Late to the “Breaking Bad” paneygrics, I loved it nevertheless by the time I finished the first half of Season Five in June. I have friends who prefer the discursiveness of “Mad Men” plots; that’s too kind a description of what I think is the listlessness of a show suffering from late term burnout. “Breaking Bad” offered the pleasures of pulp – momentum, narrow escapes, sudden violence – and the virtues of character drama. Perhaps the latter tendency contributes to the fascination with Walter White’s putative “redemption” at the end of the series. I found White’s admission to Skyler didactic; most viewers will have figured out two seasons ago that White is most alive when cooking. That howitzer or whatever had amazing aim: an automated entity worthy of Skynet.
Matt Zoller Seitz notes how well writer-director-creator Vince Gilligan shot last night’s episode:
In scene after scene, Walt doesn’t so much enter significant spaces as materialize within them. The cleverest and most breathtaking shot in the episode is that slow push-in on Skyler’s kitchen that reveals that Walt was there the whole time, his body obscured by a narrow beam. In the wide shot of Walt sneaking into the Schwartzes’ mansion, it takes an unnervingly long time for Gretchen to notice him there, even though he’s just a few feet away from her, and then directly behind her.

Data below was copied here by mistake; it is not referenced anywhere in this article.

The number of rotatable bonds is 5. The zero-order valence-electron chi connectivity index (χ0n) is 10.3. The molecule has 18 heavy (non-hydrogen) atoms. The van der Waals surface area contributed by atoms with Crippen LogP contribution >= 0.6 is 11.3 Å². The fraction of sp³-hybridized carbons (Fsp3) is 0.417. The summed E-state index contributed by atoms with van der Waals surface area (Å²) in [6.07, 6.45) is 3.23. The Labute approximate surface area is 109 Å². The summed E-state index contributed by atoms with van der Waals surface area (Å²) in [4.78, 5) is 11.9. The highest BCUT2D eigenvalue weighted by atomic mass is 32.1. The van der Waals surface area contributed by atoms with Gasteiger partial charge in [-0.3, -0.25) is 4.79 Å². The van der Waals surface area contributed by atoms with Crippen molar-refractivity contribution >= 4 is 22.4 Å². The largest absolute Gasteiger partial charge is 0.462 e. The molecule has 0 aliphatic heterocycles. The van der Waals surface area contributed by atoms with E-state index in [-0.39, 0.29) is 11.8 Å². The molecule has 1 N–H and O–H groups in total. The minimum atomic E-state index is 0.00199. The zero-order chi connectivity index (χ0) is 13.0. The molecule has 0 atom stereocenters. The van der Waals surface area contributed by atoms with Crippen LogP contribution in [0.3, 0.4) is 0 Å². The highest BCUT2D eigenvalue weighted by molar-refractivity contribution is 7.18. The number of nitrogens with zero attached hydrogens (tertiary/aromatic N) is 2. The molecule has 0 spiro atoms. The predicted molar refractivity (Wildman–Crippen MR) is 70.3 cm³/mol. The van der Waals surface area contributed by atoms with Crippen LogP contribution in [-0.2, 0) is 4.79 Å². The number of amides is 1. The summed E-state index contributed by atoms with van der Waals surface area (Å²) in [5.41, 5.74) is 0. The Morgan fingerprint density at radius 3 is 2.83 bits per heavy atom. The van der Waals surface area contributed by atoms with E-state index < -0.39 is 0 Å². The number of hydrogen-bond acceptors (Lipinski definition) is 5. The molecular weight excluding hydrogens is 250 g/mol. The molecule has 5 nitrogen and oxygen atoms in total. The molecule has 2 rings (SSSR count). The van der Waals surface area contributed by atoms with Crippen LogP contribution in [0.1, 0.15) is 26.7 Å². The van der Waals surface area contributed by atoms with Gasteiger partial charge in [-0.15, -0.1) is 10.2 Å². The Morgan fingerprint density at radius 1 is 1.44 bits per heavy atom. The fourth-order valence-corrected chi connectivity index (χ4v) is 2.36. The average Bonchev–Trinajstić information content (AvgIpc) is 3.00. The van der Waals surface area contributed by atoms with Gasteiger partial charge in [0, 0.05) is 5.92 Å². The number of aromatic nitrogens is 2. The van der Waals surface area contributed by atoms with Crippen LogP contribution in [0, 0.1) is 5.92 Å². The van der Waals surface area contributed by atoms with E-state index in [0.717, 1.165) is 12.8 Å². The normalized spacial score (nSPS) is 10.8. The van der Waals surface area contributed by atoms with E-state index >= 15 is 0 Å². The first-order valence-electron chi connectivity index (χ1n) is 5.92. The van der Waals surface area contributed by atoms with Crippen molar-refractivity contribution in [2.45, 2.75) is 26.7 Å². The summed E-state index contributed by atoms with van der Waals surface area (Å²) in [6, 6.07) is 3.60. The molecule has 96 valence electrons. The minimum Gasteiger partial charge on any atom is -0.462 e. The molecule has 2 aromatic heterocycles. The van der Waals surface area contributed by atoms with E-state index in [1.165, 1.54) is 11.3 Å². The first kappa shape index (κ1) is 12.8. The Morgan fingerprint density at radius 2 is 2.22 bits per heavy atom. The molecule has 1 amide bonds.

In no order except chronological.
1. Tegan & Sara – Heartthrob
2. My Bloody Valentine – m b v
3. The Joy Formidable – Wolf’s Law
4. The Mavericks – In Time
5. The Men – New Moon
6. Gary Allan – Set You Free
7. Ashley Monroe – Like a Rose
8. Kacey Musgraves – Same Trailer Different Park
9. Wire – Change Becomes Us
10. Dawn Richard – Goldenheart
11. DJ Koze – Amygdala
12. Suede – Bloodsports
13. Fantasia – Side Effects of You
14. Paramore – s/t
15. Yeah Yeah Yeahs – Mosquito
16. The Knife – Shaking The Habitual
17. Vampire Weekend – Modern Vampires of the City
18. Pistol Annies – Annie Up
19. Tricky – False Idols
20. Chance The Rapper – Acid Rap
21. Ciara – Ciara
22. Killer Mike + EL-P – Run The Jewels
23. Pet Shop Boys – Electric
24. Superchunk – I Hate Music
25. Haim – Days Gone By
26. Arctic Monkeys – AM
27. Sleigh Bells – Bitter Rivals
28. Danny Brown – Old
29. Sky Ferreira – Night Time, My Time
30. M.I.A. – Matangi
31. Brandy Clark – 12 Songs
From Jonathan Rauch’s essay “Rescuing Compromise”: